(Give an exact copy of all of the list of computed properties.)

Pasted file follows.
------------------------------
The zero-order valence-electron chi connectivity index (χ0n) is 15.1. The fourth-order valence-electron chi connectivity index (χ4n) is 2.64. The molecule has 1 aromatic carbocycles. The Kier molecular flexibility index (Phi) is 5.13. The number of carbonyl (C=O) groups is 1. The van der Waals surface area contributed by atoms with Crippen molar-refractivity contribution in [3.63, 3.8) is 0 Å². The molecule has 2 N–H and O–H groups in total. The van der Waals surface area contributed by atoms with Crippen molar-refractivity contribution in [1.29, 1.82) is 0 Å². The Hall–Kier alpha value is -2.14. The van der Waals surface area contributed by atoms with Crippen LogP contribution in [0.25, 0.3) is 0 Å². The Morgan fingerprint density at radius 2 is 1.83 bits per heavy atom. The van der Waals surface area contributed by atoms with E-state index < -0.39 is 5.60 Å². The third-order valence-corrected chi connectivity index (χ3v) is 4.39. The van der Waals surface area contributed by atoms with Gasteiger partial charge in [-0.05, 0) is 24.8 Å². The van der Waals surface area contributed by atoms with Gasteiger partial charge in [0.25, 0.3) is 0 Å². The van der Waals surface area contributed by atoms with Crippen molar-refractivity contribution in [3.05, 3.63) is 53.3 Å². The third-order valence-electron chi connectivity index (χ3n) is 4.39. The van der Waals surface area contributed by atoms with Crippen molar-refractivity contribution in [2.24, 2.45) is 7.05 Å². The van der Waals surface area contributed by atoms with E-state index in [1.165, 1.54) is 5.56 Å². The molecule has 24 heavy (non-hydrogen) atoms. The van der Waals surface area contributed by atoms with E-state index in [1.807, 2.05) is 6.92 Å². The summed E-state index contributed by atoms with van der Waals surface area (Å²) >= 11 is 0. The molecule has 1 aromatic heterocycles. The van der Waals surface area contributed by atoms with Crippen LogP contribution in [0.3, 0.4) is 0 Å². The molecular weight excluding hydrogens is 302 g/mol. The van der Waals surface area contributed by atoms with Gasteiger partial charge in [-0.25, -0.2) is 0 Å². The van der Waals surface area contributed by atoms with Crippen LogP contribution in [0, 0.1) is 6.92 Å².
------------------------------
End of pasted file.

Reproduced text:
The zero-order valence-electron chi connectivity index (χ0n) is 15.1. The fourth-order valence-electron chi connectivity index (χ4n) is 2.64. The molecule has 1 aromatic carbocycles. The Kier molecular flexibility index (Phi) is 5.13. The number of carbonyl (C=O) groups is 1. The van der Waals surface area contributed by atoms with Crippen molar-refractivity contribution in [3.63, 3.8) is 0 Å². The molecule has 2 N–H and O–H groups in total. The van der Waals surface area contributed by atoms with Crippen molar-refractivity contribution in [1.29, 1.82) is 0 Å². The Hall–Kier alpha value is -2.14. The van der Waals surface area contributed by atoms with Crippen LogP contribution in [0.25, 0.3) is 0 Å². The Morgan fingerprint density at radius 2 is 1.83 bits per heavy atom. The van der Waals surface area contributed by atoms with E-state index < -0.39 is 5.60 Å². The third-order valence-corrected chi connectivity index (χ3v) is 4.39. The van der Waals surface area contributed by atoms with Gasteiger partial charge in [-0.05, 0) is 24.8 Å². The van der Waals surface area contributed by atoms with Gasteiger partial charge in [0.25, 0.3) is 0 Å². The van der Waals surface area contributed by atoms with Crippen molar-refractivity contribution in [3.05, 3.63) is 53.3 Å². The third-order valence-electron chi connectivity index (χ3n) is 4.39. The van der Waals surface area contributed by atoms with Crippen molar-refractivity contribution in [2.24, 2.45) is 7.05 Å². The van der Waals surface area contributed by atoms with E-state index in [1.165, 1.54) is 5.56 Å². The molecule has 24 heavy (non-hydrogen) atoms. The van der Waals surface area contributed by atoms with E-state index in [1.807, 2.05) is 6.92 Å². The summed E-state index contributed by atoms with van der Waals surface area (Å²) >= 11 is 0. The molecule has 1 aromatic heterocycles. The van der Waals surface area contributed by atoms with Crippen LogP contribution in [0.3, 0.4) is 0 Å². The molecular weight excluding hydrogens is 302 g/mol. The van der Waals surface area contributed by atoms with Gasteiger partial charge in [-0.25, -0.2) is 0 Å². The van der Waals surface area contributed by atoms with Crippen LogP contribution in [0, 0.1) is 6.92 Å².